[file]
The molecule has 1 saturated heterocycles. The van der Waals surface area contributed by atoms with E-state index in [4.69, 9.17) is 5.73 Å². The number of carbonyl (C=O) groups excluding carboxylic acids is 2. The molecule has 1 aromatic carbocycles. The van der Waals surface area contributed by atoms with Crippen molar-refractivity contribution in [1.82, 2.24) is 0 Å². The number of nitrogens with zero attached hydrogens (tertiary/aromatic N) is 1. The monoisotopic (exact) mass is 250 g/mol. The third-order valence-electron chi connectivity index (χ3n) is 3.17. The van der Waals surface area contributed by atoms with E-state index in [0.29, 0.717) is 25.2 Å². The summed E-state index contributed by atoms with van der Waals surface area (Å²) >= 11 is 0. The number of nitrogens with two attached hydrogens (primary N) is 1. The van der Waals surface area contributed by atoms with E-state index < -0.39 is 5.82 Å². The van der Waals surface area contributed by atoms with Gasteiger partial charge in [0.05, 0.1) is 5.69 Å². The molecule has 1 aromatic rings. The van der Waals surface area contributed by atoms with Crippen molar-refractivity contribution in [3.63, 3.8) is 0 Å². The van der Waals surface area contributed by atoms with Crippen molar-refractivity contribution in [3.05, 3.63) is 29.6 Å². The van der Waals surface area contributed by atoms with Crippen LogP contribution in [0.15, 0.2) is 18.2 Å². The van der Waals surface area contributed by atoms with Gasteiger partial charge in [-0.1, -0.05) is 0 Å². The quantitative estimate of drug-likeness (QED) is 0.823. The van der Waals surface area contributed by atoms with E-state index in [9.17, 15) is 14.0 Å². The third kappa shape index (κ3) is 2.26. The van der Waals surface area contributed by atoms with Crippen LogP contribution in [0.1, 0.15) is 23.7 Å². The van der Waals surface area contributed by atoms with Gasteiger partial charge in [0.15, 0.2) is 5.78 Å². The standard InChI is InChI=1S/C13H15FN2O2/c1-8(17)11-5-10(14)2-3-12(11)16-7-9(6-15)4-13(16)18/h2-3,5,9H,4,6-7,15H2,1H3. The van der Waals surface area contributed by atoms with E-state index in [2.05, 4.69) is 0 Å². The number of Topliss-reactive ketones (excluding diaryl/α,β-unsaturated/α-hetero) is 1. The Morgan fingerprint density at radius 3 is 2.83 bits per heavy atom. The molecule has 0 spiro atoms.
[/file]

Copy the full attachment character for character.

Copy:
The molecule has 1 saturated heterocycles. The van der Waals surface area contributed by atoms with E-state index in [4.69, 9.17) is 5.73 Å². The number of carbonyl (C=O) groups excluding carboxylic acids is 2. The molecule has 1 aromatic carbocycles. The van der Waals surface area contributed by atoms with Crippen molar-refractivity contribution in [1.82, 2.24) is 0 Å². The number of nitrogens with zero attached hydrogens (tertiary/aromatic N) is 1. The monoisotopic (exact) mass is 250 g/mol. The third-order valence-electron chi connectivity index (χ3n) is 3.17. The van der Waals surface area contributed by atoms with E-state index in [0.29, 0.717) is 25.2 Å². The summed E-state index contributed by atoms with van der Waals surface area (Å²) >= 11 is 0. The number of nitrogens with two attached hydrogens (primary N) is 1. The van der Waals surface area contributed by atoms with E-state index < -0.39 is 5.82 Å². The van der Waals surface area contributed by atoms with Gasteiger partial charge in [0.05, 0.1) is 5.69 Å². The molecule has 1 aromatic rings. The van der Waals surface area contributed by atoms with Crippen molar-refractivity contribution in [3.63, 3.8) is 0 Å². The van der Waals surface area contributed by atoms with Crippen molar-refractivity contribution in [3.05, 3.63) is 29.6 Å². The van der Waals surface area contributed by atoms with Crippen LogP contribution in [0.15, 0.2) is 18.2 Å². The van der Waals surface area contributed by atoms with Gasteiger partial charge in [-0.1, -0.05) is 0 Å². The quantitative estimate of drug-likeness (QED) is 0.823. The van der Waals surface area contributed by atoms with E-state index in [9.17, 15) is 14.0 Å². The third kappa shape index (κ3) is 2.26. The van der Waals surface area contributed by atoms with Crippen LogP contribution in [0.1, 0.15) is 23.7 Å². The van der Waals surface area contributed by atoms with Gasteiger partial charge in [0.15, 0.2) is 5.78 Å². The standard InChI is InChI=1S/C13H15FN2O2/c1-8(17)11-5-10(14)2-3-12(11)16-7-9(6-15)4-13(16)18/h2-3,5,9H,4,6-7,15H2,1H3. The van der Waals surface area contributed by atoms with E-state index in [2.05, 4.69) is 0 Å². The number of Topliss-reactive ketones (excluding diaryl/α,β-unsaturated/α-hetero) is 1. The Morgan fingerprint density at radius 3 is 2.83 bits per heavy atom. The molecule has 0 spiro atoms.